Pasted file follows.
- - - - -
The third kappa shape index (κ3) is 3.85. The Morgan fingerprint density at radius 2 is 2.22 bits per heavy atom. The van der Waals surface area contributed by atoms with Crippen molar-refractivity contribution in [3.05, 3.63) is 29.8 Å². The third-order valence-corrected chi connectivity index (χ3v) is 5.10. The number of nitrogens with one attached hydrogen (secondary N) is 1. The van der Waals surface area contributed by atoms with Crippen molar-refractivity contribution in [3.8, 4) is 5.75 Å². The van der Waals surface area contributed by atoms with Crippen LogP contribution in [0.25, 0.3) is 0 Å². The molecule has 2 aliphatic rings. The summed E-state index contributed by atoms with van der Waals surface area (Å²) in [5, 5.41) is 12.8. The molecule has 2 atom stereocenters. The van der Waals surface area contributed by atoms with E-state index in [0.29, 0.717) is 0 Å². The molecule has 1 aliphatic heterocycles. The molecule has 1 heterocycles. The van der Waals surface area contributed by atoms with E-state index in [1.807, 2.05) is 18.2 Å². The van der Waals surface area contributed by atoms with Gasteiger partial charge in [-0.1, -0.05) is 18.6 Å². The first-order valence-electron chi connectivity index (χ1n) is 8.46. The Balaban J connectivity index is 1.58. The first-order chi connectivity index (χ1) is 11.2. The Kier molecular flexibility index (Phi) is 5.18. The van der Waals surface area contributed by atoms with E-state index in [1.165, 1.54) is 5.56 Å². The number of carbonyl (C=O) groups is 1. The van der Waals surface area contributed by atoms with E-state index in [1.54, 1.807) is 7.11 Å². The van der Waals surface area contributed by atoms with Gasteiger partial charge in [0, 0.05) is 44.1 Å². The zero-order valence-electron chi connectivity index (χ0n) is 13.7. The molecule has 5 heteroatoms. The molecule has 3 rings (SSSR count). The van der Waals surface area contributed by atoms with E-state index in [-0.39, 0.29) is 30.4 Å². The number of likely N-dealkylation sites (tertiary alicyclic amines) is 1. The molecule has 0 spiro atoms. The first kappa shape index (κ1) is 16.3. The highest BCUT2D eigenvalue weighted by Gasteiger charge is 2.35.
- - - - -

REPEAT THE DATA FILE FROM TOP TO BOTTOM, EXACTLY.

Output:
The third kappa shape index (κ3) is 3.85. The Morgan fingerprint density at radius 2 is 2.22 bits per heavy atom. The van der Waals surface area contributed by atoms with Crippen molar-refractivity contribution in [3.05, 3.63) is 29.8 Å². The third-order valence-corrected chi connectivity index (χ3v) is 5.10. The number of nitrogens with one attached hydrogen (secondary N) is 1. The van der Waals surface area contributed by atoms with Crippen molar-refractivity contribution in [3.8, 4) is 5.75 Å². The van der Waals surface area contributed by atoms with Crippen LogP contribution in [0.25, 0.3) is 0 Å². The molecule has 2 aliphatic rings. The summed E-state index contributed by atoms with van der Waals surface area (Å²) in [5, 5.41) is 12.8. The molecule has 2 atom stereocenters. The van der Waals surface area contributed by atoms with E-state index in [0.29, 0.717) is 0 Å². The molecule has 1 aliphatic heterocycles. The molecule has 1 heterocycles. The van der Waals surface area contributed by atoms with E-state index in [1.807, 2.05) is 18.2 Å². The van der Waals surface area contributed by atoms with Gasteiger partial charge in [-0.1, -0.05) is 18.6 Å². The first-order valence-electron chi connectivity index (χ1n) is 8.46. The Balaban J connectivity index is 1.58. The first-order chi connectivity index (χ1) is 11.2. The Kier molecular flexibility index (Phi) is 5.18. The van der Waals surface area contributed by atoms with E-state index in [1.165, 1.54) is 5.56 Å². The number of carbonyl (C=O) groups is 1. The van der Waals surface area contributed by atoms with E-state index in [1.54, 1.807) is 7.11 Å². The van der Waals surface area contributed by atoms with Gasteiger partial charge in [0, 0.05) is 44.1 Å². The zero-order valence-electron chi connectivity index (χ0n) is 13.7. The molecule has 5 heteroatoms. The molecule has 3 rings (SSSR count). The van der Waals surface area contributed by atoms with E-state index in [-0.39, 0.29) is 30.4 Å². The number of likely N-dealkylation sites (tertiary alicyclic amines) is 1. The molecule has 0 spiro atoms. The first kappa shape index (κ1) is 16.3. The highest BCUT2D eigenvalue weighted by Gasteiger charge is 2.35.